Shelver, Driver, Switchboard Operator

by Alan Dittrich '69

Williams hired me for many student jobs, in an effort to provide me with some cash during my extremely “frugal” college years. 

At various times I was a shelver in the library, a lab equipment gofer for Professor Howard Stabler in the physics department, a College driver and a weekend switchboard operator. All of these jobs were interesting and sometimes quirky.

The shelving job helped me learn the library’s cataloguing system and brought me to sections of the stacks I would not otherwise have visited—Classics, Art History, Economics. I also occasionally got to shelve or reorganize books that had not been taken out for 100 years or more. And because Williamstown public school students could use the Library, I always knew when there was a big assignment (e.g., Shakespeare), because an entire section of the stacks would be ravaged and in need of loving restoration.

Alan and the soap bubble
Alan and the soap bubble

The job for Dr. Stabler was something of a sinecure, since he needed me only about half the time I was assigned. I was able to use the rest of my shifts to build some equipment that I’d later use in a math demonstration on soap films and soap bubbles—the required lecture in one of my math courses with Professor Feeman.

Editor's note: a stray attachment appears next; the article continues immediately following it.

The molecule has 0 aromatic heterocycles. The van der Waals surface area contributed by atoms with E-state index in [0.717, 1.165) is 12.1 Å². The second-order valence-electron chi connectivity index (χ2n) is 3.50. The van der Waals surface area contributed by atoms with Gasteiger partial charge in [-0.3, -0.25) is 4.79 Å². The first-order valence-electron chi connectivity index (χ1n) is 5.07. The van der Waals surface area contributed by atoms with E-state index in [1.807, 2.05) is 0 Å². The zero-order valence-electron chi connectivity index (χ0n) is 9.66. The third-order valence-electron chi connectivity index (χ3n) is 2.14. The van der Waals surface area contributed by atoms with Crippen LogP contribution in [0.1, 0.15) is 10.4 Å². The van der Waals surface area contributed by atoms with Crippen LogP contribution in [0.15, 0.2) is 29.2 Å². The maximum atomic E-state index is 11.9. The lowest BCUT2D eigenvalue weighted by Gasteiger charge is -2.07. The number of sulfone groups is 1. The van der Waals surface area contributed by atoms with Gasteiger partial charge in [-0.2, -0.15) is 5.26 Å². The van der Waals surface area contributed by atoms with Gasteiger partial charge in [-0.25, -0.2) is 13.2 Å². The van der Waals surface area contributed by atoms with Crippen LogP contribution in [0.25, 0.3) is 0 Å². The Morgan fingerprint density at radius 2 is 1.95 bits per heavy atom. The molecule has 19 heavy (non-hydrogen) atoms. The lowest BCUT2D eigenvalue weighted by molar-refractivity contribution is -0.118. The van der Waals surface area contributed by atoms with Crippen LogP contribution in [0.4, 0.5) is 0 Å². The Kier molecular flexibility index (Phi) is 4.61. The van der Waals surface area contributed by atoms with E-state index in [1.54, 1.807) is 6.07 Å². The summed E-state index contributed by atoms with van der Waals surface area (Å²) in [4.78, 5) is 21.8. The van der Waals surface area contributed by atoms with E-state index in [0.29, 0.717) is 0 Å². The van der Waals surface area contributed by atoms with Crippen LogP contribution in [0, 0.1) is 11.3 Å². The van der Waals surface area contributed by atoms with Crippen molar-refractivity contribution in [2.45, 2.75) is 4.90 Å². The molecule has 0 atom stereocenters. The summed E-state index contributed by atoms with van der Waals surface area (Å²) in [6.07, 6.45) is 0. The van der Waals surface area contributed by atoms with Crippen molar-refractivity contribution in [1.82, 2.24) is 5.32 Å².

I can’t imagine that Williams has student drivers any more, either for pay or for convenience. (I do remember transporting some members of the wrestling team, of which I was the student manager). But in the 1960s it was OK. At one time I drove a faculty family to NYC so that they could then sail off for the professor’s sabbatical in Europe. On the way back, the car died in the middle of one of the throughways. (I don’t remember which one.) This was panic time, with angry traffic all around and, of course, no plan for this contingency. However, my faith in humanity was restored when about a dozen boys of approximately 11 or 12 years old materialized and made the astounding offer to push me to jump the car. They did—unfazed by the swarming traffic and virulent drivers—the car restarted. I zoomed away—waving to my rescuers—and never once stopped, for fear of stalling out again, for the remainder of the trip back to Williamstown.

At another moment, I drove a piece of lab equipment to a repair facility in West Hartford, Conn. You’d think it would have been cheaper to ship, but I guess they wanted to make sure the device was handled kindly. And on another occasion I drove to the Albany airport to pick up Sir Bernard Lovell, the English physicist and astronomer, who was coming to Williams to deliver a lecture. On our way back, it started to snow, blindingly, as night fell and we crept along some hilly, windy, unplowed and very unfamiliar roads. Sir Lovell didn’t seem concerned, but I was in a dire sweat the whole time, since I didn’t really know the route but was fortunate to have one car ahead of me, whose tail lights I could see, blazing a path that I could follow until I got close to town. We arrived a couple of hours late but, thankfully, alive.

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